chill with my brothers” — all six of them. What is he giving up by being on the show? “A lot of the ‘normal-isms,’ ” he says with a chuckle. “Being able to go out in public.” The longtime football player and Cowboys fan has no formal singing training, but his style is influenced by the Beatles, James Taylor and John Mayer. Like Kris Allen before him, Alex is used to performing with an accessory: “I get real nervous when I don’t have an instrument in front of me.” For fans who are already busy making posters, his nickname is Alley Cat. And when he gets tickled,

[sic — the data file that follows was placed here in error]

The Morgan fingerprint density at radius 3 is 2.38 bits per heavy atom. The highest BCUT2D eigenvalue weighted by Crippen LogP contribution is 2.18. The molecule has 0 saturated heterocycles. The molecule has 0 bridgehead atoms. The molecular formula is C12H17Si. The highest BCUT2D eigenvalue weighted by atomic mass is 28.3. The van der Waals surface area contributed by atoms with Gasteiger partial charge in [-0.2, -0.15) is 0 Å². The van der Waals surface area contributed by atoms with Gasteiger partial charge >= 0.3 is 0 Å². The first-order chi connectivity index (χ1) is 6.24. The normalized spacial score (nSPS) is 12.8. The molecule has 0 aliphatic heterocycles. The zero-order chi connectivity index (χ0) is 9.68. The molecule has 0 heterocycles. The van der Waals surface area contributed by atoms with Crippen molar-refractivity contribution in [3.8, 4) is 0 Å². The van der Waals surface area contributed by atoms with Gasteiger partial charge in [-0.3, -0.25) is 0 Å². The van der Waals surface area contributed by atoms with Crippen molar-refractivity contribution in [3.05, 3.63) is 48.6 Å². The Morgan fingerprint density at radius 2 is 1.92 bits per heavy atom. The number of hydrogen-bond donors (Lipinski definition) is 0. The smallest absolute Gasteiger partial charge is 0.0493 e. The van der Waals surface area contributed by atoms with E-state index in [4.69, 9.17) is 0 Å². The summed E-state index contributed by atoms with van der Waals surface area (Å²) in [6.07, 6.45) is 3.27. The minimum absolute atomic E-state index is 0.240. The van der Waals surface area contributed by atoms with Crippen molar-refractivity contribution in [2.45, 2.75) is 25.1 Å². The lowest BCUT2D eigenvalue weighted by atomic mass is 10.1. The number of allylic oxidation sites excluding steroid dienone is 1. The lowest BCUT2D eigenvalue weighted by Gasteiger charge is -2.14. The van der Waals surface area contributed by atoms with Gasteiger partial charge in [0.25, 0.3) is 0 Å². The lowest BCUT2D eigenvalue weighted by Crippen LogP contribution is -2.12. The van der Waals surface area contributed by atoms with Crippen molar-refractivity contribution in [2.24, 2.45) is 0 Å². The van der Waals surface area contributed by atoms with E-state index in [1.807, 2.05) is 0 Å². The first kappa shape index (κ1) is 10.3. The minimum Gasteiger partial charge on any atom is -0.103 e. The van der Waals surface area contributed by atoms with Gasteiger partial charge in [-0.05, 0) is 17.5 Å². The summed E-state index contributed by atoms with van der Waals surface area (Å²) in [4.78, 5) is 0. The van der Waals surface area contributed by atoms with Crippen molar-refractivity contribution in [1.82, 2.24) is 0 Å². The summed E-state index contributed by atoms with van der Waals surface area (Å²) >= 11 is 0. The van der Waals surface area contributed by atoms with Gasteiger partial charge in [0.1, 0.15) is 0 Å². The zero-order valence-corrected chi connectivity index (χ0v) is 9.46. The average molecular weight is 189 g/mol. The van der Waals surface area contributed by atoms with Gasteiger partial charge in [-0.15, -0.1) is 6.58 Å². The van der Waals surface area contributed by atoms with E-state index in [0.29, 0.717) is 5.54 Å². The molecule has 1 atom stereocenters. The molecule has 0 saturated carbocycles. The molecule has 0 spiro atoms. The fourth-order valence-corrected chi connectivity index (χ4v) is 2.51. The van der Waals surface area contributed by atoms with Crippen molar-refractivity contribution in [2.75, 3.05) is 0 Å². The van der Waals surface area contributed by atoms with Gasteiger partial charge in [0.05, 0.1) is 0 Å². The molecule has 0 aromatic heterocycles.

See MEET Page 3E


The four D-FW guys on Wednesday’s American Idol are (clockwise, from upper left) Casey James, Todrick Hall, Tim Urban and Alex Lambert.

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Tuesday, February 23, 2010



The Dallas Morning News

A weekly look at the latest news you need to live a healthier life.